C+W2011 Panel E13
Is Blogging Dead? Yes, No, Other
I Choose “Other”
In this panel organized by Steve Krause, several of us spoke for three minutes each, after which we had a rousing conversation with the audience. Panelists included Bradley Dilger, Carrie Lamanna, Liz Losh, Brian McNely, Brendan Riley and Andre Peltier (we missed Aaron Barlow and Judy Artz). It was a a great format which I hope we will repeat. Below are my slides as well as my comments.
While many digital practices are similar to blogging in tone, genre, and vehicle, it seems to me that Web 2.0 applications have both popularized and reified blogging in several ways that are less productive than they could be. This generalized notion of what a blog is can serve to limit the possibilities. Taking Rosenberg’s notion of blogs as allowing us to “think out loud together” and speaking reductively in my three minutes, there are a few provocative statements I’ll make about blogs, before suggesting my choice of “other” to the query about the death of the blog. Most of these are the tendencies of the architecture of blogging software, of course, and can certainly be hacked.
1. Blogs privilege time over space and help reinforce the notion that what’s new is best, and often that what is popular is best.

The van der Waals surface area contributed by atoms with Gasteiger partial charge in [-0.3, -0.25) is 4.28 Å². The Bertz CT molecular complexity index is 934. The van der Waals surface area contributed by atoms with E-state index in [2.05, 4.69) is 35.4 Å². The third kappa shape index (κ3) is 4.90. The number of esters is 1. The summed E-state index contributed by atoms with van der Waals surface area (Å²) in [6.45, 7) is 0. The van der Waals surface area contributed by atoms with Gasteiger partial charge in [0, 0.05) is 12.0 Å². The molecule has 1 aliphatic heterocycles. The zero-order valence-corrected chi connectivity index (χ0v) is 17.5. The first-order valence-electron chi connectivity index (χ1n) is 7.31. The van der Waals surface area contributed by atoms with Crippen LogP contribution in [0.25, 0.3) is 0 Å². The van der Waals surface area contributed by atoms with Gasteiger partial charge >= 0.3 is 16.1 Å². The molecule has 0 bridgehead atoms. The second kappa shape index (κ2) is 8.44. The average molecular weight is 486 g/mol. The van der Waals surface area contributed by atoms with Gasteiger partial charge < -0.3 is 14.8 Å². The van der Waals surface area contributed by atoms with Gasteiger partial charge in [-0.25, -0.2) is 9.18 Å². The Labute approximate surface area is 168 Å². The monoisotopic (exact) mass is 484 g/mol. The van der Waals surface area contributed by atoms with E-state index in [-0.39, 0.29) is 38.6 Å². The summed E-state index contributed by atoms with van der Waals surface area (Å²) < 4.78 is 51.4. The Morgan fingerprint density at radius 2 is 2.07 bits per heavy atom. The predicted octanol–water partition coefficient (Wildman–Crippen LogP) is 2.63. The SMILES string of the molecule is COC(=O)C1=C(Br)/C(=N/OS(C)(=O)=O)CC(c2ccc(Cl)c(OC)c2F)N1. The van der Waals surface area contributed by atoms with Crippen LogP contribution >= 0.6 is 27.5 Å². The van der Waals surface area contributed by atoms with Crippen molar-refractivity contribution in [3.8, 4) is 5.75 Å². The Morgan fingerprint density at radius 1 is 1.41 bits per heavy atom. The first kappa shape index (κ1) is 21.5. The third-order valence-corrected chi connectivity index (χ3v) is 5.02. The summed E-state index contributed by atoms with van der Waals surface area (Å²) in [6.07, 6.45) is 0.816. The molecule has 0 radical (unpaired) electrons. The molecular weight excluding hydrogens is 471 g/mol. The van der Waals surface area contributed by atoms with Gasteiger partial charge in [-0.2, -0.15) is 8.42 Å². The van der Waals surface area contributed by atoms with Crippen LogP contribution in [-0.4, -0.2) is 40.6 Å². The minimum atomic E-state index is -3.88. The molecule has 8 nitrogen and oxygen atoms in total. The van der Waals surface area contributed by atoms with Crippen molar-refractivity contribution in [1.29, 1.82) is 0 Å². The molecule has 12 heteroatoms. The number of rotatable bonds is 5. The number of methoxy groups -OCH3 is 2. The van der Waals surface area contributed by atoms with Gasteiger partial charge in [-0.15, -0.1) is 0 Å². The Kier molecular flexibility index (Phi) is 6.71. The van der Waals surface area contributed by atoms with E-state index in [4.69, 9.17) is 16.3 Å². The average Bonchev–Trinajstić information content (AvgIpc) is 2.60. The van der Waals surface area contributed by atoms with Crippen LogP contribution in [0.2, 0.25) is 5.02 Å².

2. Blogs focus on the individual rather than the conversation. Comments are certainly present, but they are submerged and don’t really need to be.
3. Blogs privilege text over media.
The continuum on which blogs belong, I suggest, begins with frequent web page updating, discussion forums, MOOs, and end with Facebook posts, the Huffpost, In Media Res, Twitter, and they are enhanced by embedded media such as Picassa albums, Slidshare, Vuvox, Prezi, as well as micro blogging applications like Posterous. A few years ago, there weren’t many spaces for these exercises in thinking out loud, and so blogs blossomed. Now, however, given these other forums, the more conversational and collective types of public writing seem to be emerging. So while I don’t think we are ever going to abandon our digital public presence, I think we might shift it to places like Academia.edu, Or we might make our web sites more blog-like, or our blogs more web site-like.
In the spirit of thinking out loud together, I’ll end by saying simply, “The blog is dead. Long live the blog.”